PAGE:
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Define a positive integer $k$ to be $n$-special if it satisfies the following properties:

  1. It has $n$ digits (0, 1, ..., 9)
  2. The 1st digit is equal to the number of 0's in the decimal representation of $k$, the second digit is equal to the number of 1's, the third digit is equal to the number of 2's, etc

For instance, the number $3211000$ is $7$-special (since there are three 0's, two 1's, one 2, and one 3).

Questions:

  1. How many $7$-special numbers are there? Can you prove it?

  2. For what positive integer $n$ does there not exist any $n$-special numbers?

  3. Is there an efficient algorithm to compute all $n$-special numbers, given any positive integer $n$?

Have fun and enjoy! :)

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  • $\begingroup$ So by this definition, 6210001000 is 10-special? $\endgroup$ – Dennis Meng Nov 15 '13 at 18:04
  • $\begingroup$ Yes, it is ! ;) $\endgroup$ – Christmas Bunny Nov 15 '13 at 18:44
  • $\begingroup$ BTW if I'm not mistaken, there's no $1$-special number, no $2$-special number and no $3$-special number. There is however at least one $4$-special number: $1210$. $\endgroup$ – celtschk Aug 17 '16 at 20:10
  • $\begingroup$ @celtschk The second OEIS list I gave agrees with you, and provides one more 4-special number: 2020. $\endgroup$ – Dennis Meng Aug 18 '16 at 3:46
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Just for kicks, I googled the 10-digit example (6210001000) that I mentioned in the comment, and found that these n-special numbers are apparently called self-descriptive numbers.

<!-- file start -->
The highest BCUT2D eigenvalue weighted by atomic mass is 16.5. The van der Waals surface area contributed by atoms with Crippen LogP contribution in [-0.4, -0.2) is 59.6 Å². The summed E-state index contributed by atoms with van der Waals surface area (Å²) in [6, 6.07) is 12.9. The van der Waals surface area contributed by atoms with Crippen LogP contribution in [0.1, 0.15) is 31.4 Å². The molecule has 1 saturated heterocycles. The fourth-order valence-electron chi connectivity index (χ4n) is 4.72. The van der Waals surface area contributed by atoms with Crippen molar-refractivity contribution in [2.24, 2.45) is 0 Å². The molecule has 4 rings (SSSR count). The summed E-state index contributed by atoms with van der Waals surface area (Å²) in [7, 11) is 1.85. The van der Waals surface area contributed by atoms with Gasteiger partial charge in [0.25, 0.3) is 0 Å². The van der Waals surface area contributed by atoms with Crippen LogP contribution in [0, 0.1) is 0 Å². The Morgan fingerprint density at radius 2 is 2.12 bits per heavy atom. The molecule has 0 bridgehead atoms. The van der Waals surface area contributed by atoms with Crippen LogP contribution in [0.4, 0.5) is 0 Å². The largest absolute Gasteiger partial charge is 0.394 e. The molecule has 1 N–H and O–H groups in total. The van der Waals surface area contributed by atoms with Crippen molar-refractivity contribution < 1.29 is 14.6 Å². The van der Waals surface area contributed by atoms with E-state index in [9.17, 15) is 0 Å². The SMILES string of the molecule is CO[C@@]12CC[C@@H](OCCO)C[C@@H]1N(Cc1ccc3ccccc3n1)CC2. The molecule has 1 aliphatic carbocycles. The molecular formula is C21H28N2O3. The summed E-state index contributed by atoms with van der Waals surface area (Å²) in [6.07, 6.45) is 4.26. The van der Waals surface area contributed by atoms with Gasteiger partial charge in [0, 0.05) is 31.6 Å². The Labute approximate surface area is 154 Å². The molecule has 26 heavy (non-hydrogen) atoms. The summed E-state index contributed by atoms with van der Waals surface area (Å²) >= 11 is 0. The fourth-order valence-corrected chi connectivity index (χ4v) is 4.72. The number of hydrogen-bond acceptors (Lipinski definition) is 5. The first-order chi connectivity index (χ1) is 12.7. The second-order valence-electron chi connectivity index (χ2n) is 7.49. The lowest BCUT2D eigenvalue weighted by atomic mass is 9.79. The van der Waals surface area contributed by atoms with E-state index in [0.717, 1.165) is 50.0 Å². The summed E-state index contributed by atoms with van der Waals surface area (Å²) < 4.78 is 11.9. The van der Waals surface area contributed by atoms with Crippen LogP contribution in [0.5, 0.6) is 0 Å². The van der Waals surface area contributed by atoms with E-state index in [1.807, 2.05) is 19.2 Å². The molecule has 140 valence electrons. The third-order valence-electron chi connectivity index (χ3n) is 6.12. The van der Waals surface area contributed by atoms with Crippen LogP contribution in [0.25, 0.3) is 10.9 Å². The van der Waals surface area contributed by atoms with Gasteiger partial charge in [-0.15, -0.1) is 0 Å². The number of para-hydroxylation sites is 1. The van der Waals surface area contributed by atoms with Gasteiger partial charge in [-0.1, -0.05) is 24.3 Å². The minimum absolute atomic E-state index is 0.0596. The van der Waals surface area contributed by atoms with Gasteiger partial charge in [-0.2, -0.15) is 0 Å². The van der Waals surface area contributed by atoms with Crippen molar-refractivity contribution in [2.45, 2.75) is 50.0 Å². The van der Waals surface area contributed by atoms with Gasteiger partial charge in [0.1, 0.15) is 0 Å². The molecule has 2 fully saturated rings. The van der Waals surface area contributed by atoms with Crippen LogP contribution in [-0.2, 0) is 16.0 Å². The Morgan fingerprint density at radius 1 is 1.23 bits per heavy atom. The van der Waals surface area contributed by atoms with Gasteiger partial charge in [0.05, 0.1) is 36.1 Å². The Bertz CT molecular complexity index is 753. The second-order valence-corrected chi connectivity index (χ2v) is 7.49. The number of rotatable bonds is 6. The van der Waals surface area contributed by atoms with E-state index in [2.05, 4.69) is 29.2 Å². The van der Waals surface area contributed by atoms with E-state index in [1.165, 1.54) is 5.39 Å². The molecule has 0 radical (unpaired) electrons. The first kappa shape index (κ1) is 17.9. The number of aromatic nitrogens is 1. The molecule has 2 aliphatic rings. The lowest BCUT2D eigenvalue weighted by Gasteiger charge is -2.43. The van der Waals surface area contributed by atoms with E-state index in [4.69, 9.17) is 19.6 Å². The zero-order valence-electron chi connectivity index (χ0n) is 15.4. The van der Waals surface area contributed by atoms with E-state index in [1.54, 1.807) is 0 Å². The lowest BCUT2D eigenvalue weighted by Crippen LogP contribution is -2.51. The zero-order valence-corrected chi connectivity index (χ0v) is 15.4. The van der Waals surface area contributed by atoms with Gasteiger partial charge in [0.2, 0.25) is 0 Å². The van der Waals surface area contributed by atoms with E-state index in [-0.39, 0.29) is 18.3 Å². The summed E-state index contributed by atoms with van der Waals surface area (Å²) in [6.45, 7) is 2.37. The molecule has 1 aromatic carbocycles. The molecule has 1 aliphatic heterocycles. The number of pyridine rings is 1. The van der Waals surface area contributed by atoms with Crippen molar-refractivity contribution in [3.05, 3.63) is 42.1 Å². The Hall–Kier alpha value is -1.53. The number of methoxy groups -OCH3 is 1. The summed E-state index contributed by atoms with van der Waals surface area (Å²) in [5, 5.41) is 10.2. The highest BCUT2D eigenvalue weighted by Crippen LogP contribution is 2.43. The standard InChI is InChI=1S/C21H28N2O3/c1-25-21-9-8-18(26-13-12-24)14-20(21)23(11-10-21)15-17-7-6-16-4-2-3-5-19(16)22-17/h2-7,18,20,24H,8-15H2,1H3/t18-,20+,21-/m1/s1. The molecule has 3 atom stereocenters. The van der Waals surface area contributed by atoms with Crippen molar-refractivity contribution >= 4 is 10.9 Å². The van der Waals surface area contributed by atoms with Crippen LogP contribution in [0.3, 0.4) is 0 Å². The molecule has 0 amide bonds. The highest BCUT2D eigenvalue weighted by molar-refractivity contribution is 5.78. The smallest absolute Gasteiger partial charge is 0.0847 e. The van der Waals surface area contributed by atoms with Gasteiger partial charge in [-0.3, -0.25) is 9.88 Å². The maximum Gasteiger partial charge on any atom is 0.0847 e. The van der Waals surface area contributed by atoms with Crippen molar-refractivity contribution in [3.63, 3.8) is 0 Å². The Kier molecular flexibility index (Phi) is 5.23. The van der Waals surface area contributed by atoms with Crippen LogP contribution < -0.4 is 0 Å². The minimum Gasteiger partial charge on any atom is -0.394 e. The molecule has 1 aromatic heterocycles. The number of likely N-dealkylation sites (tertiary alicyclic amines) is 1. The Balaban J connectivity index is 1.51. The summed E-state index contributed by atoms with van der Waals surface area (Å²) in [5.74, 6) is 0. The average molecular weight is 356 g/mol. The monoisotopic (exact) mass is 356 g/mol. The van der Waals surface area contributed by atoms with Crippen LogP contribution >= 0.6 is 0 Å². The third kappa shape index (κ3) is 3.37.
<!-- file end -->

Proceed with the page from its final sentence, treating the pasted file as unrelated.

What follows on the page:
For your part 1), it doesn't list any other examples for 7, and judging from the OEIS list, there aren't any others. (As a heads-up, there's some base conversion going on in the list; your example is listed as 389305 (which gives 3211000 in base 7))

(Addendum: This list gives the numbers as you actually want them, though there are a few less entries)

For part 2), the article lists the three values of $n$ without any (2,3,6, though I guess 1 doesn't either if you want to count it)

For part 3), the article gives a general formula for getting more examples in higher bases, but only one per value of $n$. If I find anything about generating all (either more formulas or a proof that this is all of them), I'll update the answer. The formula itself is

$$(n-4)n^{n-1} + 2n^{n-2} + n^{n-3} + n^3$$

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Here's a proof there are no other $7$-special numbers.

In a $7$-special number $a_0a_1a_2a_3a_4a_5a_6$, each $a_k$ counts the number of numerals that appear $k$ times among the digits. Since there are $7$ digits in all, we have

$$0a_0+1a_1+2a_2+3a_3+4a_4+5a_5+6a_6=7$$